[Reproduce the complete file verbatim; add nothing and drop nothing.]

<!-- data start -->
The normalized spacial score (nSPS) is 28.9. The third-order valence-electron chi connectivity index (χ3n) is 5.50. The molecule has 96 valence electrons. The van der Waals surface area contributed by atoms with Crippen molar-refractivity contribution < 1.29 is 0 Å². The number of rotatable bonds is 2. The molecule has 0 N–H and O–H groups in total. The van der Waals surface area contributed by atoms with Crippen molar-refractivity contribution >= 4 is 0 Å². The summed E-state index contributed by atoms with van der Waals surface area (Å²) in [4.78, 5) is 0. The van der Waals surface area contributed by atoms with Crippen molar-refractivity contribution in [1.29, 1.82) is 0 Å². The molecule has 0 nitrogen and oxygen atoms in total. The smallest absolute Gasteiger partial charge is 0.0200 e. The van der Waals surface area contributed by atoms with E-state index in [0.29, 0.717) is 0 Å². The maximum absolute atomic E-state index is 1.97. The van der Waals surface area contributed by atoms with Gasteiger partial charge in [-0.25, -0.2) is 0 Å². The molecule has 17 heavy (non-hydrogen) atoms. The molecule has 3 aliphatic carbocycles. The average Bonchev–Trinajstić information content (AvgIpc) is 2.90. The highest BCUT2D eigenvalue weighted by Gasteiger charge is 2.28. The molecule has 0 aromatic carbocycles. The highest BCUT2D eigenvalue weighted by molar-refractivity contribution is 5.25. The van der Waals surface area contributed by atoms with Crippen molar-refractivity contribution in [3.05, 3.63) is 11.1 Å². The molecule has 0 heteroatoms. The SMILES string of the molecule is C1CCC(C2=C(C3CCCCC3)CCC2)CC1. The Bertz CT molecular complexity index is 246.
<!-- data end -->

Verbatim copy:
The normalized spacial score (nSPS) is 28.9. The third-order valence-electron chi connectivity index (χ3n) is 5.50. The molecule has 96 valence electrons. The van der Waals surface area contributed by atoms with Crippen molar-refractivity contribution < 1.29 is 0 Å². The number of rotatable bonds is 2. The molecule has 0 N–H and O–H groups in total. The van der Waals surface area contributed by atoms with Crippen molar-refractivity contribution >= 4 is 0 Å². The summed E-state index contributed by atoms with van der Waals surface area (Å²) in [4.78, 5) is 0. The van der Waals surface area contributed by atoms with Crippen molar-refractivity contribution in [1.29, 1.82) is 0 Å². The molecule has 0 nitrogen and oxygen atoms in total. The smallest absolute Gasteiger partial charge is 0.0200 e. The van der Waals surface area contributed by atoms with E-state index in [0.29, 0.717) is 0 Å². The maximum absolute atomic E-state index is 1.97. The van der Waals surface area contributed by atoms with Gasteiger partial charge in [-0.25, -0.2) is 0 Å². The molecule has 17 heavy (non-hydrogen) atoms. The molecule has 3 aliphatic carbocycles. The average Bonchev–Trinajstić information content (AvgIpc) is 2.90. The highest BCUT2D eigenvalue weighted by Gasteiger charge is 2.28. The molecule has 0 aromatic carbocycles. The highest BCUT2D eigenvalue weighted by molar-refractivity contribution is 5.25. The van der Waals surface area contributed by atoms with Crippen molar-refractivity contribution in [3.05, 3.63) is 11.1 Å². The molecule has 0 heteroatoms. The SMILES string of the molecule is C1CCC(C2=C(C3CCCCC3)CCC2)CC1. The Bertz CT molecular complexity index is 246.